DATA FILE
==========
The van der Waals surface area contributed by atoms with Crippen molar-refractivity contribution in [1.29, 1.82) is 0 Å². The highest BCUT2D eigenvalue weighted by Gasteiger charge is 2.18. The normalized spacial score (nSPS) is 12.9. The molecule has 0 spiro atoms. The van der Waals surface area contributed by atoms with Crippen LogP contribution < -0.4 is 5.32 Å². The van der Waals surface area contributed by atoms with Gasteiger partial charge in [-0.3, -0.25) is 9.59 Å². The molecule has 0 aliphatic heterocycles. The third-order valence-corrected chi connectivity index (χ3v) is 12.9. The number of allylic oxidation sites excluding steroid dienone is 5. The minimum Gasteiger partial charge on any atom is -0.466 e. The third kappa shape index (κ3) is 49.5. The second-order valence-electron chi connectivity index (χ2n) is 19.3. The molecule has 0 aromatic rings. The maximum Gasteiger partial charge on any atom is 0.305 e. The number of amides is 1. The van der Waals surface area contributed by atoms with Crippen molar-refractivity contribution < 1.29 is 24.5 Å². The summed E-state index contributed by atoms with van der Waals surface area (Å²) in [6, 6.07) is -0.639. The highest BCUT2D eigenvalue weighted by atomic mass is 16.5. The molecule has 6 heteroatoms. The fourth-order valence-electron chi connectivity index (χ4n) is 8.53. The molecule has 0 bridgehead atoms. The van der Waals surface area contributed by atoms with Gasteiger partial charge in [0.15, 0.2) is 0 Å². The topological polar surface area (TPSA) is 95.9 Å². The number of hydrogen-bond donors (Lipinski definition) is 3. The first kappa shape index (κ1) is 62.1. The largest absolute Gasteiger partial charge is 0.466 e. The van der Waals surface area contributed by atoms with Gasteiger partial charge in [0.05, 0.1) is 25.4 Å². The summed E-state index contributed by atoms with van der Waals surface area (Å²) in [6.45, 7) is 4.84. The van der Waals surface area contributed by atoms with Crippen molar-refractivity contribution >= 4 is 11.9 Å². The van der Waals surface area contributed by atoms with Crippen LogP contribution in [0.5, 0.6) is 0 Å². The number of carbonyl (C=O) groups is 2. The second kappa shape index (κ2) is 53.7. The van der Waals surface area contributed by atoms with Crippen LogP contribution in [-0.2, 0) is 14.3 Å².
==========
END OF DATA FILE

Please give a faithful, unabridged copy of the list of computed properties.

The van der Waals surface area contributed by atoms with Crippen molar-refractivity contribution in [1.29, 1.82) is 0 Å². The highest BCUT2D eigenvalue weighted by Gasteiger charge is 2.18. The normalized spacial score (nSPS) is 12.9. The molecule has 0 spiro atoms. The van der Waals surface area contributed by atoms with Crippen LogP contribution < -0.4 is 5.32 Å². The van der Waals surface area contributed by atoms with Gasteiger partial charge in [-0.3, -0.25) is 9.59 Å². The molecule has 0 aliphatic heterocycles. The third-order valence-corrected chi connectivity index (χ3v) is 12.9. The number of allylic oxidation sites excluding steroid dienone is 5. The minimum Gasteiger partial charge on any atom is -0.466 e. The third kappa shape index (κ3) is 49.5. The second-order valence-electron chi connectivity index (χ2n) is 19.3. The molecule has 0 aromatic rings. The maximum Gasteiger partial charge on any atom is 0.305 e. The number of amides is 1. The van der Waals surface area contributed by atoms with Crippen molar-refractivity contribution < 1.29 is 24.5 Å². The summed E-state index contributed by atoms with van der Waals surface area (Å²) in [6, 6.07) is -0.639. The highest BCUT2D eigenvalue weighted by atomic mass is 16.5. The molecule has 6 heteroatoms. The fourth-order valence-electron chi connectivity index (χ4n) is 8.53. The molecule has 0 bridgehead atoms. The van der Waals surface area contributed by atoms with Gasteiger partial charge in [0.15, 0.2) is 0 Å². The topological polar surface area (TPSA) is 95.9 Å². The number of hydrogen-bond donors (Lipinski definition) is 3. The first kappa shape index (κ1) is 62.1. The largest absolute Gasteiger partial charge is 0.466 e. The van der Waals surface area contributed by atoms with Gasteiger partial charge in [0.05, 0.1) is 25.4 Å². The summed E-state index contributed by atoms with van der Waals surface area (Å²) in [6.45, 7) is 4.84. The van der Waals surface area contributed by atoms with Crippen molar-refractivity contribution >= 4 is 11.9 Å². The van der Waals surface area contributed by atoms with Crippen LogP contribution in [0.5, 0.6) is 0 Å². The number of carbonyl (C=O) groups is 2. The second kappa shape index (κ2) is 53.7. The van der Waals surface area contributed by atoms with Crippen LogP contribution in [-0.2, 0) is 14.3 Å².